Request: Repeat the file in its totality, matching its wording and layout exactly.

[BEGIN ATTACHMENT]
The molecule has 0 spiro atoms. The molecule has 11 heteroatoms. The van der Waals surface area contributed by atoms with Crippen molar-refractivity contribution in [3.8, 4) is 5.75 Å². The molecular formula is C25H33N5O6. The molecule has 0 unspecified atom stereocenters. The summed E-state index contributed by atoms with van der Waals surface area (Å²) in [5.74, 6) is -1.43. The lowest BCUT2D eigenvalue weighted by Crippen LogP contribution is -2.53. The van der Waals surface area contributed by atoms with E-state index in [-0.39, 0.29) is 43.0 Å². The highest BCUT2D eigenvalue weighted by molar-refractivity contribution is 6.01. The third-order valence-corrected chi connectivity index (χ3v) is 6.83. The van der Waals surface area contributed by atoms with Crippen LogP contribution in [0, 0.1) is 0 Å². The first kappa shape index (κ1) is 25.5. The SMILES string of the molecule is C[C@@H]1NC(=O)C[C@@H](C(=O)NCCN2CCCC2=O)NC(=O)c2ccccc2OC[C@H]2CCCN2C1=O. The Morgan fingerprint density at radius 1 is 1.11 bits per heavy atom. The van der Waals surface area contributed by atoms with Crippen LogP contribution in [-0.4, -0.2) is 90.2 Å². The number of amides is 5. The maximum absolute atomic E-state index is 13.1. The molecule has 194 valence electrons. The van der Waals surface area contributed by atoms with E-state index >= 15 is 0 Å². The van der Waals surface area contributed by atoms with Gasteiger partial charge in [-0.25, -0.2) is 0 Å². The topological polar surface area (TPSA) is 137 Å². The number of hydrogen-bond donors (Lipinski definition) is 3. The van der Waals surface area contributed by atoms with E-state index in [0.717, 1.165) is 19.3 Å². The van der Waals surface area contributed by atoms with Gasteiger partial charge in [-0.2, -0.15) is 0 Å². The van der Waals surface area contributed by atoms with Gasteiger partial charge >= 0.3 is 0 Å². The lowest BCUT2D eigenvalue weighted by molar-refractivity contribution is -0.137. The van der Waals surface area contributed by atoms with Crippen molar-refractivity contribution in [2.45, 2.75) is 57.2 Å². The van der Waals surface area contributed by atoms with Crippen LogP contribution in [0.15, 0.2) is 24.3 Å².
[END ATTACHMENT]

The molecule has 0 spiro atoms. The molecule has 11 heteroatoms. The van der Waals surface area contributed by atoms with Crippen molar-refractivity contribution in [3.8, 4) is 5.75 Å². The molecular formula is C25H33N5O6. The molecule has 0 unspecified atom stereocenters. The summed E-state index contributed by atoms with van der Waals surface area (Å²) in [5.74, 6) is -1.43. The lowest BCUT2D eigenvalue weighted by Crippen LogP contribution is -2.53. The van der Waals surface area contributed by atoms with E-state index in [-0.39, 0.29) is 43.0 Å². The highest BCUT2D eigenvalue weighted by molar-refractivity contribution is 6.01. The third-order valence-corrected chi connectivity index (χ3v) is 6.83. The van der Waals surface area contributed by atoms with Crippen LogP contribution in [0, 0.1) is 0 Å². The first kappa shape index (κ1) is 25.5. The SMILES string of the molecule is C[C@@H]1NC(=O)C[C@@H](C(=O)NCCN2CCCC2=O)NC(=O)c2ccccc2OC[C@H]2CCCN2C1=O. The Morgan fingerprint density at radius 1 is 1.11 bits per heavy atom. The van der Waals surface area contributed by atoms with Crippen LogP contribution in [-0.4, -0.2) is 90.2 Å². The number of amides is 5. The maximum absolute atomic E-state index is 13.1. The molecule has 194 valence electrons. The van der Waals surface area contributed by atoms with E-state index >= 15 is 0 Å². The van der Waals surface area contributed by atoms with Gasteiger partial charge in [-0.25, -0.2) is 0 Å². The topological polar surface area (TPSA) is 137 Å². The number of hydrogen-bond donors (Lipinski definition) is 3. The van der Waals surface area contributed by atoms with E-state index in [0.717, 1.165) is 19.3 Å². The van der Waals surface area contributed by atoms with Gasteiger partial charge in [-0.2, -0.15) is 0 Å². The van der Waals surface area contributed by atoms with Gasteiger partial charge >= 0.3 is 0 Å². The lowest BCUT2D eigenvalue weighted by molar-refractivity contribution is -0.137. The van der Waals surface area contributed by atoms with Crippen molar-refractivity contribution in [2.45, 2.75) is 57.2 Å². The van der Waals surface area contributed by atoms with Crippen LogP contribution in [0.15, 0.2) is 24.3 Å².